Excellence in education can have different forms and definitions: while some understand vocational excellence as synonymous with high-quality TVET, others see excellence in providing learners with skills and abilities which guarantee employment through their labour market relevance. Excellence can also be achieved by adapting TVET programmes to current megatrends such as digitalization, Industry 4.0, artificial intelligence and environmental sustainability. Another definition might include the role of vocational excellence for achieving resilience of TVET systems vis-à-vis societal challenges, such as the demographic transition, migration or unemployment. In order for excellent TVET providers to address these challenges, one needs to find out how to identify and promote the drivers of vocational excellence.
Editorial Issue 21: The Role of Excellence in Technical and Vocational Education and Training (TVET)
Full issue 15
VET research is an essential factor in the development of TVET systems. Research provides information and advice on TVET policy depending on the needs, focusses and research areas. In addition, TVET research contributes to innovation and the transfer of knowledge in cooperation with TVET practitioners. TVET research always has to take the changes in work and the analysis and design of vocational education and training as well as qualification and learning processes into consideration. Thus, TVET research aims to contribute to the further development of the vocational education and training system.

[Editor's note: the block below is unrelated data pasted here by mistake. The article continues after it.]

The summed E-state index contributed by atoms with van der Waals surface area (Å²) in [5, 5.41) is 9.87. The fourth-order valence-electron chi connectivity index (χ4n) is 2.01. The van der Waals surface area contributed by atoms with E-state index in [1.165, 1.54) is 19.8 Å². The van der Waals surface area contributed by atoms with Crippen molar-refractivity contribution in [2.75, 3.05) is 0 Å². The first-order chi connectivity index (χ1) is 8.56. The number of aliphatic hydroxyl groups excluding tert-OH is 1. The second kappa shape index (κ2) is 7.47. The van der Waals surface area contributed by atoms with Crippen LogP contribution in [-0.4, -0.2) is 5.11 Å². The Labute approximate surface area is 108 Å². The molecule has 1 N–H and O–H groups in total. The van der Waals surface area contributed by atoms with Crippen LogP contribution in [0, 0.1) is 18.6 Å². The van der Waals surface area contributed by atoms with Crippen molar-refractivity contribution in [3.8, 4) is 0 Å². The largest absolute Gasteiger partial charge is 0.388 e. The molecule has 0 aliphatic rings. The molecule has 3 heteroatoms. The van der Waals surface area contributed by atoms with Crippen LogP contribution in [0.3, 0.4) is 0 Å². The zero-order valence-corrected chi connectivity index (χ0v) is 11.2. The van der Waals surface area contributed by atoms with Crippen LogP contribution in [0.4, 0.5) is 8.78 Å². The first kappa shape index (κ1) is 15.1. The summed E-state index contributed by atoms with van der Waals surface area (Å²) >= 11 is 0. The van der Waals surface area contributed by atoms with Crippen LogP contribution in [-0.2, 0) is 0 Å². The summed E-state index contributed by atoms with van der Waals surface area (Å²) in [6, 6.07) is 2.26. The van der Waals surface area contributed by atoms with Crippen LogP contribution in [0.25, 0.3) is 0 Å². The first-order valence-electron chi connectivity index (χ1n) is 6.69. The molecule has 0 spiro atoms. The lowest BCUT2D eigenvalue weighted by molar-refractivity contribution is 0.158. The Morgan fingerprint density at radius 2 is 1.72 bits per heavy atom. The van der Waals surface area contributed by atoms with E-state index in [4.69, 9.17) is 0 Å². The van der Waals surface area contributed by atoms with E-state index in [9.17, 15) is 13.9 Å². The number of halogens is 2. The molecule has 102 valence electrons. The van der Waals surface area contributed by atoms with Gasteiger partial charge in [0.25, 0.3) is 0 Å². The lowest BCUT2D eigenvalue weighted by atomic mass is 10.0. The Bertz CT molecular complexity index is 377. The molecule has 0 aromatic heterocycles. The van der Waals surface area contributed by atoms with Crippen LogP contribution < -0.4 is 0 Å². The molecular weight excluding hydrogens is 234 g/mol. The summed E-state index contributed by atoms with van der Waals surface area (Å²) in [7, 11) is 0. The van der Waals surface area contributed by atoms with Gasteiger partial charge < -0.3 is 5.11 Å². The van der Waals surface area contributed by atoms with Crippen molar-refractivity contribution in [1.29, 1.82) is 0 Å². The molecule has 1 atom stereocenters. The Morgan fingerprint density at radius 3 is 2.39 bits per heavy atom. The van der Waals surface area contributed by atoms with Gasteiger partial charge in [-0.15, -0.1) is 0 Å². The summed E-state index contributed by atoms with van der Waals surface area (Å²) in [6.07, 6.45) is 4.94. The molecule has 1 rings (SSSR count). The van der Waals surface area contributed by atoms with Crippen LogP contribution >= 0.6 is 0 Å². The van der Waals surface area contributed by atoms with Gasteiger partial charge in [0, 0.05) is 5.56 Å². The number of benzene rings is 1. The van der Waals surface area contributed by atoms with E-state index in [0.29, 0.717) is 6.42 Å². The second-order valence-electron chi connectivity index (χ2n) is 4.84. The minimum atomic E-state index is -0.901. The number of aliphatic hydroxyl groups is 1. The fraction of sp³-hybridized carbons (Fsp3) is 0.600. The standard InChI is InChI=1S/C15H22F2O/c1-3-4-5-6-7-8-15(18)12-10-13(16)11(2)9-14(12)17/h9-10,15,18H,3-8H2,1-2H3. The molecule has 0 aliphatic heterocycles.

Despite the relevance of TVET for social and economic development worldwide, the international TVET research community is at the beginning and still has much potential for development. International TVET research also presents itself to be an interdisciplinary approach and addresses a wide range of issues and development tasks at various levels.
An extensive model for implementing APEL and quality assurance in TVET teacher training system for South East Asia
Accreditation of Prior Experiential Learning (APEL) is a relatively new concept in the Malaysian Higher Education system (HEIs) and in South East Asia in general, although widely known and practiced in other countries such as South Africa, Australia and America. Implementing APEL in higher education system could help prepare human capital better particularly for the preparation of teachers in the technical and vocational sector. The paper is based on a study conducted under the auspices of the Regional Cooperation Platform (RCP) aiming to develop an APEL model to steer a systematic adoption of APEL in higher education and increase the number of Technical and Vocational Education Training (TVET)-teachers that have acquired strong practical skills in the world of work.